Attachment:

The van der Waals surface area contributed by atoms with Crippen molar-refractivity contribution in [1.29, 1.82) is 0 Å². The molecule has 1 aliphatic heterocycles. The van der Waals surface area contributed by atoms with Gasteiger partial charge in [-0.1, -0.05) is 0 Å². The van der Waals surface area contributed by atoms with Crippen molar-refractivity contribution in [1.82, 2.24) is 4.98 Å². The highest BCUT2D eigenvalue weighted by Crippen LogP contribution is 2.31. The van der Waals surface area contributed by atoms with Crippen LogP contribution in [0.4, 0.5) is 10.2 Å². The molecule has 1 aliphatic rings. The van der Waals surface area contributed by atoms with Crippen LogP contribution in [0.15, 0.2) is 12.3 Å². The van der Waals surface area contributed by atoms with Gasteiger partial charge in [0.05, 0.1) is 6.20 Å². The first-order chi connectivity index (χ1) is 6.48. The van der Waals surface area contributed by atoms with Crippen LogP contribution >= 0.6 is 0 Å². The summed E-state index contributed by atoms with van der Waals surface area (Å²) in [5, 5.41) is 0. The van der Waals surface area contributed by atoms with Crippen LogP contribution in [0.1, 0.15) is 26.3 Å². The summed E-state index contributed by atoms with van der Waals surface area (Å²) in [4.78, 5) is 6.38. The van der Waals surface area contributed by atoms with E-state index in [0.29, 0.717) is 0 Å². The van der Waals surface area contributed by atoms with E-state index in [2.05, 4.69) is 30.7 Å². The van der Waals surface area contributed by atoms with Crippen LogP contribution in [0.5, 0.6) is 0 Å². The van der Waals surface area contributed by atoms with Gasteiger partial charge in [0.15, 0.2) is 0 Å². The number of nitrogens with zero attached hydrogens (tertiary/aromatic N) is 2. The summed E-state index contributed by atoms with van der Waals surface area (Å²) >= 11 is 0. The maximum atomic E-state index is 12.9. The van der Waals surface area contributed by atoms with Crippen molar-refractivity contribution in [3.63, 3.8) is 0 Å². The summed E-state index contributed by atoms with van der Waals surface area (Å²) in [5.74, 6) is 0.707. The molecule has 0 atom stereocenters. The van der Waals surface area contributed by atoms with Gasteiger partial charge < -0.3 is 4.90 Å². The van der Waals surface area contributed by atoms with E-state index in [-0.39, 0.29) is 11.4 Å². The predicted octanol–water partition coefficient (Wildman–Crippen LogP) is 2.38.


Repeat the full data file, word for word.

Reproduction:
The van der Waals surface area contributed by atoms with Crippen molar-refractivity contribution in [1.29, 1.82) is 0 Å². The molecule has 1 aliphatic heterocycles. The van der Waals surface area contributed by atoms with Gasteiger partial charge in [-0.1, -0.05) is 0 Å². The van der Waals surface area contributed by atoms with Crippen molar-refractivity contribution in [1.82, 2.24) is 4.98 Å². The highest BCUT2D eigenvalue weighted by Crippen LogP contribution is 2.31. The van der Waals surface area contributed by atoms with Crippen LogP contribution in [0.4, 0.5) is 10.2 Å². The molecule has 1 aliphatic rings. The van der Waals surface area contributed by atoms with Crippen LogP contribution in [0.15, 0.2) is 12.3 Å². The van der Waals surface area contributed by atoms with Gasteiger partial charge in [0.05, 0.1) is 6.20 Å². The first-order chi connectivity index (χ1) is 6.48. The van der Waals surface area contributed by atoms with Crippen LogP contribution >= 0.6 is 0 Å². The summed E-state index contributed by atoms with van der Waals surface area (Å²) in [5, 5.41) is 0. The van der Waals surface area contributed by atoms with Crippen LogP contribution in [0.1, 0.15) is 26.3 Å². The summed E-state index contributed by atoms with van der Waals surface area (Å²) in [4.78, 5) is 6.38. The van der Waals surface area contributed by atoms with E-state index in [0.29, 0.717) is 0 Å². The van der Waals surface area contributed by atoms with E-state index in [2.05, 4.69) is 30.7 Å². The van der Waals surface area contributed by atoms with Crippen LogP contribution in [0.5, 0.6) is 0 Å². The van der Waals surface area contributed by atoms with Gasteiger partial charge in [0.15, 0.2) is 0 Å². The number of nitrogens with zero attached hydrogens (tertiary/aromatic N) is 2. The summed E-state index contributed by atoms with van der Waals surface area (Å²) >= 11 is 0. The maximum atomic E-state index is 12.9. The van der Waals surface area contributed by atoms with Crippen molar-refractivity contribution in [3.63, 3.8) is 0 Å². The summed E-state index contributed by atoms with van der Waals surface area (Å²) in [5.74, 6) is 0.707. The molecule has 0 atom stereocenters. The van der Waals surface area contributed by atoms with Gasteiger partial charge < -0.3 is 4.90 Å². The van der Waals surface area contributed by atoms with E-state index in [-0.39, 0.29) is 11.4 Å². The predicted octanol–water partition coefficient (Wildman–Crippen LogP) is 2.38.